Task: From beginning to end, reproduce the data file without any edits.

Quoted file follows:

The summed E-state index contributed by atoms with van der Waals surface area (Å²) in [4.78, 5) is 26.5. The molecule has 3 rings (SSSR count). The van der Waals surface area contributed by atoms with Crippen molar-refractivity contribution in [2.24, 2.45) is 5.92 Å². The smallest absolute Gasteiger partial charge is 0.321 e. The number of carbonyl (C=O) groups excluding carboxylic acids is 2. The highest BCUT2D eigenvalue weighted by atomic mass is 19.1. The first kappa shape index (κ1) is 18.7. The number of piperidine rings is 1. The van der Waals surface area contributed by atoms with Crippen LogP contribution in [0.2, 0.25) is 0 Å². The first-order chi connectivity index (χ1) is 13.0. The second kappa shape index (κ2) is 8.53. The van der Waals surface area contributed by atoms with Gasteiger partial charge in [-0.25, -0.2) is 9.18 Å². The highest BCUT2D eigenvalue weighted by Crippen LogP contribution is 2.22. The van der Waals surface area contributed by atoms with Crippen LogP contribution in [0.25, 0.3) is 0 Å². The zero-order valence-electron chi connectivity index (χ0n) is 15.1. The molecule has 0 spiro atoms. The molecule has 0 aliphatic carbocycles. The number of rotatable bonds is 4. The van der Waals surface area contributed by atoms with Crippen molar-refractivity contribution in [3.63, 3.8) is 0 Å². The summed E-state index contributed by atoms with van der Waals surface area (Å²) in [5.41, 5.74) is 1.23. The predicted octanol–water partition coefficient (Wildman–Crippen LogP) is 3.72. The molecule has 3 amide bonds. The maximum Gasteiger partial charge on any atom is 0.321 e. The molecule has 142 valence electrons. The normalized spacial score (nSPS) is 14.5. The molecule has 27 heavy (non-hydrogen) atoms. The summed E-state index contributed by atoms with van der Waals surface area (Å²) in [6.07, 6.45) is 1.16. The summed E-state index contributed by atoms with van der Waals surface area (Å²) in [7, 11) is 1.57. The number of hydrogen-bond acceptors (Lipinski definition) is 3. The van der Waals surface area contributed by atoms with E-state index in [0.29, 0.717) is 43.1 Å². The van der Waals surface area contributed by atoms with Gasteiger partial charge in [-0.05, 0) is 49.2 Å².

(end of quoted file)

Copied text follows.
The summed E-state index contributed by atoms with van der Waals surface area (Å²) in [4.78, 5) is 26.5. The molecule has 3 rings (SSSR count). The van der Waals surface area contributed by atoms with Crippen molar-refractivity contribution in [2.24, 2.45) is 5.92 Å². The smallest absolute Gasteiger partial charge is 0.321 e. The number of carbonyl (C=O) groups excluding carboxylic acids is 2. The highest BCUT2D eigenvalue weighted by atomic mass is 19.1. The first kappa shape index (κ1) is 18.7. The number of piperidine rings is 1. The van der Waals surface area contributed by atoms with Crippen LogP contribution in [0.2, 0.25) is 0 Å². The first-order chi connectivity index (χ1) is 13.0. The second kappa shape index (κ2) is 8.53. The van der Waals surface area contributed by atoms with Gasteiger partial charge in [-0.25, -0.2) is 9.18 Å². The highest BCUT2D eigenvalue weighted by Crippen LogP contribution is 2.22. The van der Waals surface area contributed by atoms with Crippen LogP contribution in [0.25, 0.3) is 0 Å². The zero-order valence-electron chi connectivity index (χ0n) is 15.1. The molecule has 0 spiro atoms. The molecule has 0 aliphatic carbocycles. The number of rotatable bonds is 4. The van der Waals surface area contributed by atoms with Crippen molar-refractivity contribution in [3.63, 3.8) is 0 Å². The summed E-state index contributed by atoms with van der Waals surface area (Å²) in [5.41, 5.74) is 1.23. The predicted octanol–water partition coefficient (Wildman–Crippen LogP) is 3.72. The molecule has 3 amide bonds. The maximum Gasteiger partial charge on any atom is 0.321 e. The molecule has 142 valence electrons. The normalized spacial score (nSPS) is 14.5. The molecule has 27 heavy (non-hydrogen) atoms. The summed E-state index contributed by atoms with van der Waals surface area (Å²) in [6.07, 6.45) is 1.16. The summed E-state index contributed by atoms with van der Waals surface area (Å²) in [7, 11) is 1.57. The number of hydrogen-bond acceptors (Lipinski definition) is 3. The van der Waals surface area contributed by atoms with E-state index in [0.29, 0.717) is 43.1 Å². The van der Waals surface area contributed by atoms with Gasteiger partial charge in [-0.05, 0) is 49.2 Å².